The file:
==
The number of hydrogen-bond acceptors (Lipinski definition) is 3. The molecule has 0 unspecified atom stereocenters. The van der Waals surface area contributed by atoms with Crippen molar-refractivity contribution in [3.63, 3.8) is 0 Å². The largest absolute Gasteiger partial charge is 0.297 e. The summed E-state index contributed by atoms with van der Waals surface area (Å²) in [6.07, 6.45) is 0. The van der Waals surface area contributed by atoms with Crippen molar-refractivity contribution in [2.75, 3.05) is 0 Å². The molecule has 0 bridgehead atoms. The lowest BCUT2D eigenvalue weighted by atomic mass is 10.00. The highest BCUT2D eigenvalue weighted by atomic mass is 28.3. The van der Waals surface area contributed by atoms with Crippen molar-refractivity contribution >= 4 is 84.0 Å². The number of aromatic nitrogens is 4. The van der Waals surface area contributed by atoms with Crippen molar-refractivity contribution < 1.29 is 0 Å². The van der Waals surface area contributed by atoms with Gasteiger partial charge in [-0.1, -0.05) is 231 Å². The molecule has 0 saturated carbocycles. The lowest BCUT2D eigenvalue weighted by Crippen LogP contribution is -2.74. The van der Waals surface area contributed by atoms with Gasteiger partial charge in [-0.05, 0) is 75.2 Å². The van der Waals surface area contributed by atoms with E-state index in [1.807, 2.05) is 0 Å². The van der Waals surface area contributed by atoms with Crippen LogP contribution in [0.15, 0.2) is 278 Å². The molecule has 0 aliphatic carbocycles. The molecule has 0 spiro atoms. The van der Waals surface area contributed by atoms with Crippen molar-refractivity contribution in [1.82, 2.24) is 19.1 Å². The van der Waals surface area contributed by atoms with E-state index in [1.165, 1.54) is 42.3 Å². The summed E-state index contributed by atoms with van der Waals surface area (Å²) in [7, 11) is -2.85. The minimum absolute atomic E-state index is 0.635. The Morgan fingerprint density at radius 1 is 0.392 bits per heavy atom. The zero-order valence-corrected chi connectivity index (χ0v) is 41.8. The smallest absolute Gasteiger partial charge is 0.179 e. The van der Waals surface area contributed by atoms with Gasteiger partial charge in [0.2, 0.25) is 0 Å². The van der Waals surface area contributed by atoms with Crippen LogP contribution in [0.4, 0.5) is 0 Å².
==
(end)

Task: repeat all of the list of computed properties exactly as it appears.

The number of hydrogen-bond acceptors (Lipinski definition) is 3. The molecule has 0 unspecified atom stereocenters. The van der Waals surface area contributed by atoms with Crippen molar-refractivity contribution in [3.63, 3.8) is 0 Å². The largest absolute Gasteiger partial charge is 0.297 e. The summed E-state index contributed by atoms with van der Waals surface area (Å²) in [6.07, 6.45) is 0. The van der Waals surface area contributed by atoms with Crippen molar-refractivity contribution in [2.75, 3.05) is 0 Å². The molecule has 0 bridgehead atoms. The lowest BCUT2D eigenvalue weighted by atomic mass is 10.00. The highest BCUT2D eigenvalue weighted by atomic mass is 28.3. The van der Waals surface area contributed by atoms with Crippen molar-refractivity contribution >= 4 is 84.0 Å². The number of aromatic nitrogens is 4. The van der Waals surface area contributed by atoms with Crippen molar-refractivity contribution < 1.29 is 0 Å². The van der Waals surface area contributed by atoms with Gasteiger partial charge in [-0.1, -0.05) is 231 Å². The molecule has 0 saturated carbocycles. The lowest BCUT2D eigenvalue weighted by Crippen LogP contribution is -2.74. The van der Waals surface area contributed by atoms with Gasteiger partial charge in [-0.05, 0) is 75.2 Å². The van der Waals surface area contributed by atoms with E-state index in [1.807, 2.05) is 0 Å². The van der Waals surface area contributed by atoms with Crippen LogP contribution in [0.15, 0.2) is 278 Å². The molecule has 0 aliphatic carbocycles. The molecule has 0 spiro atoms. The van der Waals surface area contributed by atoms with Crippen molar-refractivity contribution in [1.82, 2.24) is 19.1 Å². The van der Waals surface area contributed by atoms with E-state index in [1.165, 1.54) is 42.3 Å². The summed E-state index contributed by atoms with van der Waals surface area (Å²) in [7, 11) is -2.85. The minimum absolute atomic E-state index is 0.635. The Morgan fingerprint density at radius 1 is 0.392 bits per heavy atom. The zero-order valence-corrected chi connectivity index (χ0v) is 41.8. The smallest absolute Gasteiger partial charge is 0.179 e. The van der Waals surface area contributed by atoms with Gasteiger partial charge in [0.2, 0.25) is 0 Å². The van der Waals surface area contributed by atoms with Crippen LogP contribution in [0.4, 0.5) is 0 Å².